Jai Mahal

Jai Mahal’s History
It was never intended to be a great palace when Maharaj Madho Singh built it in 1750; all the Maharaja desired was a small lodge for himself when he went duck hunting. Madho Singh II, Madho’s son, wanted to improve the building’s attractiveness in the 18th century by adding courtyard grounds and making improvements to the exteriors.
Impressive Civil Structure
This palace is a magnificent example of Rajput architecture, and because of its location, it is also an excellent destination for spectacular views. The palace can be seen from the lake, Nahargarh hills as well as from Man Sagar Dam.
The palace was made from red sandstone, which is local to Jaipur. It is a five-story building, and the unique thing is that when the lake is full, four of the five levels remain underwater, leaving just the top floor exposed. Chhatris can also be seen on the palace. Chhatris, or umbrellas, were a common part of the architecture of the time; they are miniature pavilions that mark the corners and roofs of major buildings. The great rectangular Chhatri on the roof of the Jal Mahal is built in a Bengal style, unlike the remainder of the palace. The remaining four corners’ chhatris are octagonal.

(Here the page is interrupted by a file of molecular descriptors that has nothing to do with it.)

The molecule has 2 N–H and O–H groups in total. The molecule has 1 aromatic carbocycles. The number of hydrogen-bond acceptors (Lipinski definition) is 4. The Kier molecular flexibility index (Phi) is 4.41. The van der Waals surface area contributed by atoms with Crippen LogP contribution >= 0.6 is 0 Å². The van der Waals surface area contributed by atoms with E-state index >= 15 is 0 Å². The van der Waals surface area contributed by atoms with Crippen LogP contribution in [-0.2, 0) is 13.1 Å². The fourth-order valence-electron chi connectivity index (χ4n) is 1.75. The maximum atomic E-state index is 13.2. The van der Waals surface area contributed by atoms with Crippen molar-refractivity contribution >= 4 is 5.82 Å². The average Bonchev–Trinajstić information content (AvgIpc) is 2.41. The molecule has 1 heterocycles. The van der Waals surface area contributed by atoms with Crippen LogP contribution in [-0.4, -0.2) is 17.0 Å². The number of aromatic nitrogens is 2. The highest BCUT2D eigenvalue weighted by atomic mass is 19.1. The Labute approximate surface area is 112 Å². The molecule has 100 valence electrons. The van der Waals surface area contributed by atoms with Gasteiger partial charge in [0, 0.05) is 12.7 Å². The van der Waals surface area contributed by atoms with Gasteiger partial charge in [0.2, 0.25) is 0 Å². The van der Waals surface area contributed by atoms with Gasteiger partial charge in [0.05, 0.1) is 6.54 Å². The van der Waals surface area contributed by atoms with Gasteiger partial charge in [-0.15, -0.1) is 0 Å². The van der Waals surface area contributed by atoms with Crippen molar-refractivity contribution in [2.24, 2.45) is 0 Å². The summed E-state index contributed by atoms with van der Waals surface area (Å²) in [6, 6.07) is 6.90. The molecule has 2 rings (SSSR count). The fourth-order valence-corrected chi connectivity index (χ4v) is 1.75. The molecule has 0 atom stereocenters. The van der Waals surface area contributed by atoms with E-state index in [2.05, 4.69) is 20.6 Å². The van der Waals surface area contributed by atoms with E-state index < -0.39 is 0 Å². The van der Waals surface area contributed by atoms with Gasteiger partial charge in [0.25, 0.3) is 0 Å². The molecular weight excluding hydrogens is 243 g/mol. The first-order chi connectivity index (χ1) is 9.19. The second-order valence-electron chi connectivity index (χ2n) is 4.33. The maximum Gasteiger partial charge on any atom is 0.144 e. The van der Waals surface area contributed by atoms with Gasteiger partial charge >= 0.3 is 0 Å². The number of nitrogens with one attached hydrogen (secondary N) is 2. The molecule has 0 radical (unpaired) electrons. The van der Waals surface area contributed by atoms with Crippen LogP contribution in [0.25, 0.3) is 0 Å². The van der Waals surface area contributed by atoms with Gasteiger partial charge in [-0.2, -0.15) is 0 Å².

Interesting Facts
Given the palace’s antiquity and the fact that it is surrounded by so much water, it is remarkable that it has suffered little damage throughout the years. Over the years, there was only a minor amount of water seepage.
The water is 15 feet deep!
The massive stone walls that surround the palace are so expertly built that they have been able to keep millions of gallons of water at bay for almost 250 years!
Water seepage has also been stopped by the use of a specific lime mortar. When restoration work was done in the 2000s, they chose to employ traditional plastering materials, similar to what was originally used. These organic ingredients consisted of a mortar mixture of lime, sand, and surkhi, as well as jaggery, guggal, and methi powder.
Because the old terrace garden has been destroyed, a new one is being built in its stead. This terrace is built on a roof garden similar to that of Amer Palace.
Navratan Kothar, a business mogul, now owns a 99-year lease on the Jal Mahal and 100 acres around Man Sagar Lake. He is now working on cleaning the lake and restoring the Palace. In addition, he is building luxury hotels surrounding the lake.

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